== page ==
September 06, 2012 Features & Images » Feature Story

Food for thought 

Choosing local food over imports may not be as wise as you think

click to flip through (9) An aerial view of a crop duster spraying (usually fertilizers, pesticides, and/or fungicides), while flying low over a large agricultural farm’s fields.
  • An aerial view of a crop duster spraying (usually fertilizers, pesticides, and/or fungicides), while flying low over a large agricultural farm’s fields.

As the summer farmer's markets draw to a close and many get ready to start ordering their organic-veggie delivery boxes, perhaps it is time to consider where we get our food and how it is produced. Though the 100-Mile Diet and the idea of eating locally has exploded in the last few years, many argue the model is not the answer on a global scale. There is no denying that mass production of food is both the villain — GMOs and pesticides are responsible for colony collapse syndrome in bees and a decline in butterfly numbers (read the pollinators of the world) — and the hero, as it allows the mass feeding of people, for the most part in an affordable manner.

Local consultant and former Whistler municipal councillor Ralph Forsyth takes a look at some of the issues of the local food movement, exploring why he believes buying local isn't the long-term answer.

Taste over truth?

Biting into a freshly picked strawberry, the sweet juices and the fruit flavour flowering in your mouth, you are overwhelmed by the taste and sentimentality of the carefree days as a child when you would pick berries with your mom on those long summer days — it felt pretty close to food heaven. Recalling the sensations later that day you might mention it to your friends and remark on the succulent berry flavour: "How can they even be the same fruit as the giant, white inside, cardboard-flavoured crap we get at the grocery store?" you ponder.

There is no question that freshly picked, in-season, local food does have a distinct flavour and deliciousness that can't be matched. Local food also supports local farmers and buying at farmers' markets helps support the local food industry; it's a win–win and everyone is happy because we're eating healthier, buying local and saving the planet at the same time.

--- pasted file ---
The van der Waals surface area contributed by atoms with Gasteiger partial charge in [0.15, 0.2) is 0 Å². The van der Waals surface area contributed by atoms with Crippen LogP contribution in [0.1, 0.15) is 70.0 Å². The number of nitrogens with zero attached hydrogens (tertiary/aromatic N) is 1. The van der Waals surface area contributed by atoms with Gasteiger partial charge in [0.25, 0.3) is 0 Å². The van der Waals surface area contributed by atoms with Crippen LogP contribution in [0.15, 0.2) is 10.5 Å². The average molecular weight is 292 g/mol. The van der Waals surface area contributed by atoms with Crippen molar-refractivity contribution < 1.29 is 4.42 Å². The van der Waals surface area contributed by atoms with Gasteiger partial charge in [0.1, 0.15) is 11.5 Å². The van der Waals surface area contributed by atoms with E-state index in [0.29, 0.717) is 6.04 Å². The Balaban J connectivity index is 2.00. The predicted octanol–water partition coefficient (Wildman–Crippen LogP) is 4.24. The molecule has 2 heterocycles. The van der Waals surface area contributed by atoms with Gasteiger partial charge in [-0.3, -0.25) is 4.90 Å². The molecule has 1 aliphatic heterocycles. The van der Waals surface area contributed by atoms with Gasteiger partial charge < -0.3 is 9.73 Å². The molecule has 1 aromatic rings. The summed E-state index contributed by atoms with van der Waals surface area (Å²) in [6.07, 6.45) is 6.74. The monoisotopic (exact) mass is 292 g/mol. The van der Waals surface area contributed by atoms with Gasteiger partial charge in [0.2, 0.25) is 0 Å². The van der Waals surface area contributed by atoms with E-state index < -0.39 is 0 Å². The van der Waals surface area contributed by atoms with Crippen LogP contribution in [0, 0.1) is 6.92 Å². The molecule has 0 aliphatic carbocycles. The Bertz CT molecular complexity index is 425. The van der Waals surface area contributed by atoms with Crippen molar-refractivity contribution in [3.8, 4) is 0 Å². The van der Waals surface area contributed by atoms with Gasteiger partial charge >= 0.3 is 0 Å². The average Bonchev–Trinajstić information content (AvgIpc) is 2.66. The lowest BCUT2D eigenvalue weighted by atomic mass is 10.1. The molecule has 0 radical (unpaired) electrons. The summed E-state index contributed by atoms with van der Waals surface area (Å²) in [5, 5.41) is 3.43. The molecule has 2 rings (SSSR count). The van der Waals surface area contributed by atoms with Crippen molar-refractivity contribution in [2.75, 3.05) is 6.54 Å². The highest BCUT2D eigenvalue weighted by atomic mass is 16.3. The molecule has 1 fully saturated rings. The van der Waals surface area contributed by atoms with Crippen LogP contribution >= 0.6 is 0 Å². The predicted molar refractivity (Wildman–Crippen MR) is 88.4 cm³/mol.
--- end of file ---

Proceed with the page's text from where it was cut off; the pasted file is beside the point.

And just think of all the greenhouse gas emissions we've saved by not transporting the food here. For most of us this is where the story ends. We're satisfied that we've taken a principled stand, enjoyed a unique experience — whether it's picking berries, enjoying the slow food cycle or shopping at a farmers' market — and we can rest easy knowing we've done a good thing.

But the story doesn't end there, however. As appetizing as the local food movement looks, digesting the facts about it might give you heartburn.

According to some experts it is good intentions, romantic ideals about farming, the idea that big agri-business is inherently bad and an ideological backlash against globalization that is actually driving the Locavore Movement. The arguments for locavorism are challenging and persuasive and some are not without merit, but they tend to be button-pressing and emotionally laden. Food is personal. It is our most basic of needs; the idea of something being wrong with our food hits us right in the gut and everyone certainly has a right to worry about whether or not our food is fresh and good.

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